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Virology. 2009 Mar 1;385(1):192-7. doi: 10.1016/j.virol.2008.12.003. Epub 2009 Jan 8.

Expression of the human papillomavirus type 16 E7 oncoprotein induces an autophagy-related process and sensitizes normal human keratinocytes to cell death in response to growth factor deprivation.

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Brigham and Women's Hospital and Department of Medicine, Harvard Medical School, USA.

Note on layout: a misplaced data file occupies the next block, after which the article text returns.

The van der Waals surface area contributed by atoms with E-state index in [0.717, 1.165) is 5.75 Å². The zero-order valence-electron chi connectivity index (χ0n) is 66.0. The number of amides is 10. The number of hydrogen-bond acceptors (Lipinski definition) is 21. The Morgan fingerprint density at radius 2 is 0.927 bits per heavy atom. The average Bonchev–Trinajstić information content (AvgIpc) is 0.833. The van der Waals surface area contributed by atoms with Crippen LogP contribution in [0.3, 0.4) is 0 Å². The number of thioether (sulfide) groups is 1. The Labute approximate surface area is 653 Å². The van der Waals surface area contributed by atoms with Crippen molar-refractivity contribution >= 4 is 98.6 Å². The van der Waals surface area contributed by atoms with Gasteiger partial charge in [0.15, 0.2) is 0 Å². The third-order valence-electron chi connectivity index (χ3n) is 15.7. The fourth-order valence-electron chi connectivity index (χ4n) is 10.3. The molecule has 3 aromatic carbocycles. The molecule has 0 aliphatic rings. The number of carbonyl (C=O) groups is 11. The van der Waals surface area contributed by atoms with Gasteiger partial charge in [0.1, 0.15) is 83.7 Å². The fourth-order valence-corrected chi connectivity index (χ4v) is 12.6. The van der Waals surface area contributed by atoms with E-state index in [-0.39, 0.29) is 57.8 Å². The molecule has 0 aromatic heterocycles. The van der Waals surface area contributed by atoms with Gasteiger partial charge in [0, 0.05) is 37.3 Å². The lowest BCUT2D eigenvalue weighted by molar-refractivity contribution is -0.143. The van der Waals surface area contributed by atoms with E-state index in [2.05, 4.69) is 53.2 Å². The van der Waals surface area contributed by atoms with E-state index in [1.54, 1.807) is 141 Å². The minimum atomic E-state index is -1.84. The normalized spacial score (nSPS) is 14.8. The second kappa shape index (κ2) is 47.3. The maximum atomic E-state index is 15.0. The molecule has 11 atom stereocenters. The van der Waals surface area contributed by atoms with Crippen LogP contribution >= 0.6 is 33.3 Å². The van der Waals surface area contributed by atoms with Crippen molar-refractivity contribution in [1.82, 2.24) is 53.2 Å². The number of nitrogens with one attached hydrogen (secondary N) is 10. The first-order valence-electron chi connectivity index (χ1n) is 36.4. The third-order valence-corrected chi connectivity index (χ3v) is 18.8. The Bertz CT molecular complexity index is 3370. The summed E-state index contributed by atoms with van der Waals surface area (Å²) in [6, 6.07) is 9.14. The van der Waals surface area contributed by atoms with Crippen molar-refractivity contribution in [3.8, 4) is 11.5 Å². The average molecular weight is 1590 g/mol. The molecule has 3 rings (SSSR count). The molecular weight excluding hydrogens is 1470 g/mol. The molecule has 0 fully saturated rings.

Expression of oncogenes, such as the human papillomavirus type 16 (HPV16) E7 oncoprotein, promotes aberrant cell proliferation. In the absence of concurrent mitogenic stimuli, this triggers a cell-intrinsic defense mechanism, the "trophic sentinel response", which eliminates such aberrant cells. The molecular pathways that elicit this response, however, remain obscure. We set up an experimental system to investigate the trophic sentinel pathway triggered by HPV16 E7 expression in normal human keratinocytes, the natural host cells of HPVs. Keratinocytes expressing HPV16 E7 cultured in E-medium undergo cell death and show increased sub-G1 DNA content when grown to confluence or under conditions of serum deprivation. Moreover, HPV16 E7 expressing human keratinocytes express higher levels of the autophagy marker, LC3-II, which can be abrogated by 3-methyladenine, an autophagy inhibitor. These findings indicate that even under normal culture conditions, HPV16 E7 expression triggers metabolic stress that may result in autophagy, a pathway implicated in carcinogenesis.

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